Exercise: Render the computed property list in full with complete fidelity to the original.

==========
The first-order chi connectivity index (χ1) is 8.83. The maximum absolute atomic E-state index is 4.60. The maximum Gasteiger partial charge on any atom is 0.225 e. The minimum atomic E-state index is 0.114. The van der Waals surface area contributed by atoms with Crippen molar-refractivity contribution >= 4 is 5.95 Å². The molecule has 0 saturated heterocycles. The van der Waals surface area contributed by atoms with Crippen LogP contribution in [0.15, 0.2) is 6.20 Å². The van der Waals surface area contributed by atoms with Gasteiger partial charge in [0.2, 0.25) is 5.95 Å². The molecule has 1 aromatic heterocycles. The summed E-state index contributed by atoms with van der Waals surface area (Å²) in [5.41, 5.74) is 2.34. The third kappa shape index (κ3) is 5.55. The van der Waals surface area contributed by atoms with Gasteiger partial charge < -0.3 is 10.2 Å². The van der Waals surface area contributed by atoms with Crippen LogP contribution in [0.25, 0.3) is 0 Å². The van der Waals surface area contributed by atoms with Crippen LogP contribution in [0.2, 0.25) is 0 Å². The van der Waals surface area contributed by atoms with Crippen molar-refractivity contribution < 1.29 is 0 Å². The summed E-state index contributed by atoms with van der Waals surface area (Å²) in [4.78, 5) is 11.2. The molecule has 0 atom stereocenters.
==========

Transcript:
The first-order chi connectivity index (χ1) is 8.83. The maximum absolute atomic E-state index is 4.60. The maximum Gasteiger partial charge on any atom is 0.225 e. The minimum atomic E-state index is 0.114. The van der Waals surface area contributed by atoms with Crippen molar-refractivity contribution >= 4 is 5.95 Å². The molecule has 0 saturated heterocycles. The van der Waals surface area contributed by atoms with Crippen LogP contribution in [0.15, 0.2) is 6.20 Å². The van der Waals surface area contributed by atoms with Gasteiger partial charge in [0.2, 0.25) is 5.95 Å². The molecule has 1 aromatic heterocycles. The summed E-state index contributed by atoms with van der Waals surface area (Å²) in [5.41, 5.74) is 2.34. The third kappa shape index (κ3) is 5.55. The van der Waals surface area contributed by atoms with Gasteiger partial charge < -0.3 is 10.2 Å². The van der Waals surface area contributed by atoms with Crippen LogP contribution in [0.25, 0.3) is 0 Å². The van der Waals surface area contributed by atoms with Crippen LogP contribution in [0.2, 0.25) is 0 Å². The van der Waals surface area contributed by atoms with Crippen molar-refractivity contribution < 1.29 is 0 Å². The summed E-state index contributed by atoms with van der Waals surface area (Å²) in [4.78, 5) is 11.2. The molecule has 0 atom stereocenters.